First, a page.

Another major crypto hack looms with the Ethereum Merge on the way.
Security experts have identified two hacks categories, which can take place during and after the merge.
The industry has been riddled with jarring attacks recently, and a new wave of attacks could deal even more damaging blows.
Digital asset hacks have always been around, and they may not be going away anytime soon as blackhat hackers have Ethereum in their crosshairs.
The much anticipated Ethereum Merge is upon us in just a matter of days. The Merge would see the blockchain transition to a proof-of-stake mechanism making it faster, more efficient, and less energy-consuming.
While there are all praises for the network upgrade, security experts have expressed concerns about what they believe could go wrong with the network should bad actors have their way.
The first security breach that could occur during the merge is the replay attacks. As the merge upgrade is carried out, assets on the Ethereum blockchain will be duplicated. The main assets will be on the post-merge mainnet, while the duplicated assets will still exist on the proof-of-work network. On the surface, no issue may arise, but users may be tempted to sell these copy assets for a profit and may end up selling the main assets.
Bad actors can also lure users into selling to them, knowing they will purchase the main assets. The deceit is a replay attack as bad actors will duplicate transactions to scam users.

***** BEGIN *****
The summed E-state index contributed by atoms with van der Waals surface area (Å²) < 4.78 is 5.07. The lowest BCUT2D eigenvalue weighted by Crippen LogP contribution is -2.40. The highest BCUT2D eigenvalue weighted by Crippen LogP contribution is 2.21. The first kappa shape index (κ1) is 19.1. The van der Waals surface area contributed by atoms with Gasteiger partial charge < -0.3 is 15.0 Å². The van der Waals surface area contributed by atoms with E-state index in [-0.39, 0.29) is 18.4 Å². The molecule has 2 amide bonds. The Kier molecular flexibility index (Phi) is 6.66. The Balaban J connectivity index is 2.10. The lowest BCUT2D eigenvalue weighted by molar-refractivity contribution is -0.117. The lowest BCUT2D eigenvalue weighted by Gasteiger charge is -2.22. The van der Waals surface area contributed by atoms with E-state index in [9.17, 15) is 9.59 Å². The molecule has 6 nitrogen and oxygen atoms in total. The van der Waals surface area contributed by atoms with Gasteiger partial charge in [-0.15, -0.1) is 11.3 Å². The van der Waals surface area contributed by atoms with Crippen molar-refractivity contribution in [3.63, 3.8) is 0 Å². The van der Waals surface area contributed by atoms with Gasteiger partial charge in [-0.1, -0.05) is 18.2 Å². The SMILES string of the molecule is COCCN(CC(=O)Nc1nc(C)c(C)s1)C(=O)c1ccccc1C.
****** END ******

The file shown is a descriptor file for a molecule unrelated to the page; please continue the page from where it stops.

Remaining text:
Marius Van der Wijden, Ethereum developer, has stated that there will be no problems with the replay attacks due to the Merge. However, users are being urged to do absolutely nothing during the period to avoid being scammed due to uncertainty.
The merge will go on for about 12 minutes and will see a pause on most exchanges to avoid scams. About 150 developers at Ethereum would be on a high alert to detect bugs and have assured that no funds would be at risk.
Post-Merge security challenges
The fraud that can happen during the Merge has a lifespan of 12 minutes, but the real issue could also occur after the merge. It is a well-known fact that proof-of-stake has its advantages in terms of speed and efficiency; however, several security experts argue that the proof-of-work mechanism is a more secure consensus model.
As node validators are informed of the block to validate, they can plan an attack on the blockchain. The security experts who asked not to be named explained that Ethereum is forgoing a level of security for efficiency and speed as bad actors can gain control of two blocks, although this is unlikely.